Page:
Why CNN still matters.

Why CNN still matters.

Why CNN still matters.

What you're watching.
April 6 2010 5:54 PM

CNN Breaking News Alert

The network still matters.

CNN's John Roberts (right) and a WVVA reporter.
CNN's John Roberts (right) talks to a reporter

Here is a lede to give a TV-news director a migraine with aura: Last week, at the end of the first quarter of 2010, the New York Times published a 14-paragraph story on CNN's "precipitous decline" in ratings. Bill Carter writes that the network's core anchors had lost—or repelled or misplaced or whatever—about half of their viewers in the past year. How bad was it?

Troy Patterson Troy Patterson

Troy Patterson is Slate’s writer at large and a contributing writer at the New York Times Magazine.

It was so bad that it was worse than this very joke, uglier even than the horsy name HLN, which is the new label on sister channel Headline News. It was so bad that HLN—a waiting-room budget brand, daily-tabloid style—beat blue-chip big CNN in the month of February. It was so bad that Christiane Amanpour broke out her most flattering flak jacket.


As it happens, Amanpour decamped to ABC last month, and wait, it gets worse, maybe. In New York, the largest TV market in the country, CNN has moved up to Channel 78 on somewhat unsatisfying Time Warner Cable, its executives being unwilling to shell out for even a second-rate position on the channel guide. Was that move an instance of shortsighted penny-pinching? Or should we read the Channel 78 revolution in the most charitable way? That would involve believing that CNN is banking on the loyalty of a small, elite audience. In a paradox made possible by the fragmentation of mainstream culture, it's looking at once like a niche product and a national institution.

In a Sunday op-ed, Ross Douthat expressed sympathy for the CNN insiders who "see themselves as victims of a polarized political culture"—a culture where Fox News and MSNBC are locked in a symbiotic food fight. But that part of his argument is a rhetorical concession, an ass-covering qualification. His real point is to diagnose CNN's rating dive as a consequence of its restraint and sobriety: "The disinterested anchorman pose worked when TV news ran for 30 minutes every night at 6 p.m. It doesn't work across hours and hours of prime time, with Campbell Brown blurring into John King blurring into Wolf Blitzzzzzz. ..." A juvenile digression: This mildly amusing clip about Blitzer's Situation Room is NSFW (adult language, adult situations, The Situation).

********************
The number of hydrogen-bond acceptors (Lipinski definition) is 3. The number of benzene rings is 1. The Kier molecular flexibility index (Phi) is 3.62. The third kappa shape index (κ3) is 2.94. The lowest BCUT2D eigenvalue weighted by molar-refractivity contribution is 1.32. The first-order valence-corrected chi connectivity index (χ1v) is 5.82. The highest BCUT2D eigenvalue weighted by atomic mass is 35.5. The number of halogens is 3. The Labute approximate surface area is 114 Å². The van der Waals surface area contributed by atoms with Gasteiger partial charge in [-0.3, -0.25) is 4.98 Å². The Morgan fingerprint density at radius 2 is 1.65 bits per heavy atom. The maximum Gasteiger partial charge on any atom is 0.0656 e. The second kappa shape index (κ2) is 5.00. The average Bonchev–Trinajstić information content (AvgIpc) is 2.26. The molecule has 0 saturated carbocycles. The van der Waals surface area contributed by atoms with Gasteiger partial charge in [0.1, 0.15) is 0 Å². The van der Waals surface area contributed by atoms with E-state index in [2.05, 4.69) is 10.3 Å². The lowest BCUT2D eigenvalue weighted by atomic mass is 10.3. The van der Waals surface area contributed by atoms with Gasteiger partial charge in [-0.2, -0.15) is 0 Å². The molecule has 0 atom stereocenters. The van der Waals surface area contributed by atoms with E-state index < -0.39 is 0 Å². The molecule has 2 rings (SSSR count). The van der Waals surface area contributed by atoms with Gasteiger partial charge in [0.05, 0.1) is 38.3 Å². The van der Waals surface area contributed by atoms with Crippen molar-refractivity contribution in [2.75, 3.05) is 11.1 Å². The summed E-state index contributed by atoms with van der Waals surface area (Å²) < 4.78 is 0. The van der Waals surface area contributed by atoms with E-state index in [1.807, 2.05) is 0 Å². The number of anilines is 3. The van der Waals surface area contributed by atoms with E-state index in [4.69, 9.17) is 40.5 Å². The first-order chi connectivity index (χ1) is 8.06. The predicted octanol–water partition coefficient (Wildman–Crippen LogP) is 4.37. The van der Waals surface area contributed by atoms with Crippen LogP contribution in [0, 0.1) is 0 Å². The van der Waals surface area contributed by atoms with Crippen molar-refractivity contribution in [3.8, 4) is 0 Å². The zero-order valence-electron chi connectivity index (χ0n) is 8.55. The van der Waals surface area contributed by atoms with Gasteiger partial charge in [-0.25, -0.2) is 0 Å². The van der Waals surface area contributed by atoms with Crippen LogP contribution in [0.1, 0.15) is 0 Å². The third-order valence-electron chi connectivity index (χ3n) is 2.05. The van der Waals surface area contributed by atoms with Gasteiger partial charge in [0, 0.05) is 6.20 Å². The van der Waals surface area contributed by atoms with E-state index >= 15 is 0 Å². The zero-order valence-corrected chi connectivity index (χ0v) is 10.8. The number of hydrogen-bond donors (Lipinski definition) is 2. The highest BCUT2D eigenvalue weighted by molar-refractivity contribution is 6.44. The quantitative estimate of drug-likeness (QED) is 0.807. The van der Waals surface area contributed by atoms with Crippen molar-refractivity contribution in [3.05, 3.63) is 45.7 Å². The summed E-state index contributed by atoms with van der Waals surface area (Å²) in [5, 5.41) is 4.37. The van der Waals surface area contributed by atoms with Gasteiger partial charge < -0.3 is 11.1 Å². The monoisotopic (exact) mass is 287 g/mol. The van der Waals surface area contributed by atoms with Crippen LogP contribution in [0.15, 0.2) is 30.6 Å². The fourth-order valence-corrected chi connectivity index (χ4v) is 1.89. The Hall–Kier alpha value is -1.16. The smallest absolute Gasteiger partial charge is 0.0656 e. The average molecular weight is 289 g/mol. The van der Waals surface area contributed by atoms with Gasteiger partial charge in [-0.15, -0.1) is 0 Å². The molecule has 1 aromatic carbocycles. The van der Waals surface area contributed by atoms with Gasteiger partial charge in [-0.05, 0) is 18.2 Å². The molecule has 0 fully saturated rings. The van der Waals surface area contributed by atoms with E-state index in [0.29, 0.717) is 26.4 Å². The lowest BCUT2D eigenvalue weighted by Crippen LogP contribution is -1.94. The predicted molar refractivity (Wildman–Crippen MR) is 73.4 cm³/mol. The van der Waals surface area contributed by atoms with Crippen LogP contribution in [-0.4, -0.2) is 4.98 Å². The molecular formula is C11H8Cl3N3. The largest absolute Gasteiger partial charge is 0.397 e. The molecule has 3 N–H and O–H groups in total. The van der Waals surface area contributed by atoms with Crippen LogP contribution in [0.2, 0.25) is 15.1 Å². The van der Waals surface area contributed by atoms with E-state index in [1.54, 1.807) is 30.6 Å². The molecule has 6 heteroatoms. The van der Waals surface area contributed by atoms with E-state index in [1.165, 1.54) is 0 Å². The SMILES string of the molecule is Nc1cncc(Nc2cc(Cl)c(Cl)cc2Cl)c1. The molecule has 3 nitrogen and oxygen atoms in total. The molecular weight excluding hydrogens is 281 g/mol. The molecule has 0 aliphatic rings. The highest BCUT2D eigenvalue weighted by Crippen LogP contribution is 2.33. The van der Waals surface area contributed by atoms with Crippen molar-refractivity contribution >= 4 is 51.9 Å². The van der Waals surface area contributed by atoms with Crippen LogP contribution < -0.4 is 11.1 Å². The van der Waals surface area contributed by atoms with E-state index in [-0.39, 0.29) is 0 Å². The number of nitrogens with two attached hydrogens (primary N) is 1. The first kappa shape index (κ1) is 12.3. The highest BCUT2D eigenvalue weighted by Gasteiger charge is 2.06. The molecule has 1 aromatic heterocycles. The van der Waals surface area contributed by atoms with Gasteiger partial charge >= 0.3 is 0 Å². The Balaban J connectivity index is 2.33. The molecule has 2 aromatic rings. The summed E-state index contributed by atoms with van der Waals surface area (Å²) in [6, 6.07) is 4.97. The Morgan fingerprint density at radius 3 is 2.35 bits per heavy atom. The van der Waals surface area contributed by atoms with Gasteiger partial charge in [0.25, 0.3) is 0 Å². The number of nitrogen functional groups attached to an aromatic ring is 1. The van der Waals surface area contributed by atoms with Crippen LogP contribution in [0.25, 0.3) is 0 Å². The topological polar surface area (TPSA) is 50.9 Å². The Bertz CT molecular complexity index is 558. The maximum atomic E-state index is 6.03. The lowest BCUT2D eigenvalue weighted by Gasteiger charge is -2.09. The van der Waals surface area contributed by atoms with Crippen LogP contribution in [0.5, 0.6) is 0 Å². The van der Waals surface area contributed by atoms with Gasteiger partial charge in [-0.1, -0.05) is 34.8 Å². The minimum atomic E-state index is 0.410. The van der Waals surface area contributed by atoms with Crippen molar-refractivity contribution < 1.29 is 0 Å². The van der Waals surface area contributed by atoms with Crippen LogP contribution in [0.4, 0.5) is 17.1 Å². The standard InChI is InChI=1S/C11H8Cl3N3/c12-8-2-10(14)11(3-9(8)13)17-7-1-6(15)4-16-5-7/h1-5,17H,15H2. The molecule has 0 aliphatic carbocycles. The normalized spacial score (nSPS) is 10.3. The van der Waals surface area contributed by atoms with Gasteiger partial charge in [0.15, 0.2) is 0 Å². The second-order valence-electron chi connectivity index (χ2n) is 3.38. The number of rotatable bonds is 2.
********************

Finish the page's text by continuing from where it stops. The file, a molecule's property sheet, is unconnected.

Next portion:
Right, then: Douthat prescribes that the cable network devote itself to reasoned debate, which is hilarious. For one thing, television is somewhat allergic to reasonable opinions, and a business model grounded in broadcasting the espousal thereof is a road map to bankruptcy. In committing itself to gathering news (which is expensive) rather than broadcasting opinions (which are cheap), CNN is banking on the market for comprehensiveness and evaluation. Fox News and MSNBC aren't actually its competition, the main point of CNN being to supply raw material for debate. In the years since the first Persian Gulf War, the network has become singularly important to American culture and politics—the tube's equivalent of a paper of record, sometimes for ill, but really pretty good, you know. It is the worst form of major-cable news except for all those others being tried. It is as serious as it can be, granted that it must lavish attention on, for instance, Tiger Woods' epically magma-splattering bimbo eruption.

To be clear: CNN boasts all the usual inherent flaws of TV news and also some small unusual ones, exemplum gratum Lupi Blitzeris, but still it's pretty good. The reporting is thorough, the evaluations intelligent, the graphics clean, the banter cordial (as opposed to cloying). Though making fun of the Magic Wall will never get old, the fact remains that the profusion of screens-within-screens adds an eye-catching depth of image and a comfortable feeling of roominess. And CNN's mission to be comprehensive is reflected in the diversity of its on-air talent. Don't get me wrong, some of my best friends are white men, but it's encouraging that you can go entire hours without seeing one either at the anchor desk or on remote.

The prime-time schedule kicks off with an hour of Campbell Brown, who is a better interviewer than Brian Williams, a more "relatable" presence than Katie Couric, and hotter than Diane Sawyer. Last night, anchoring coverage of the explosion at Upper Big Branch mine in West Virginia, she was as sharp as the pins on her tasteful earrings, urgent but never breathless. At the top of the 8 o'clock hour, MSNBC's Keith Olbermann was noisily spoiling for a fight about John Paul Stevens' replacement on the Supreme Court—a prospective nominee who, not even being yet on deck, is thus far an imaginary friend. Meanwhile, Fox News' Bill O'Reilly was blathering about media bias, effectively covering coverage of coverage. Campbell, however, elicited facts and context from a former assistant secretary for mine safety, a local reporter from WCHS, and a senior executive of the National Mining Association. I love it when an interviewer solicits a clarification by saying, "You're gonna have to forgive my ignorance."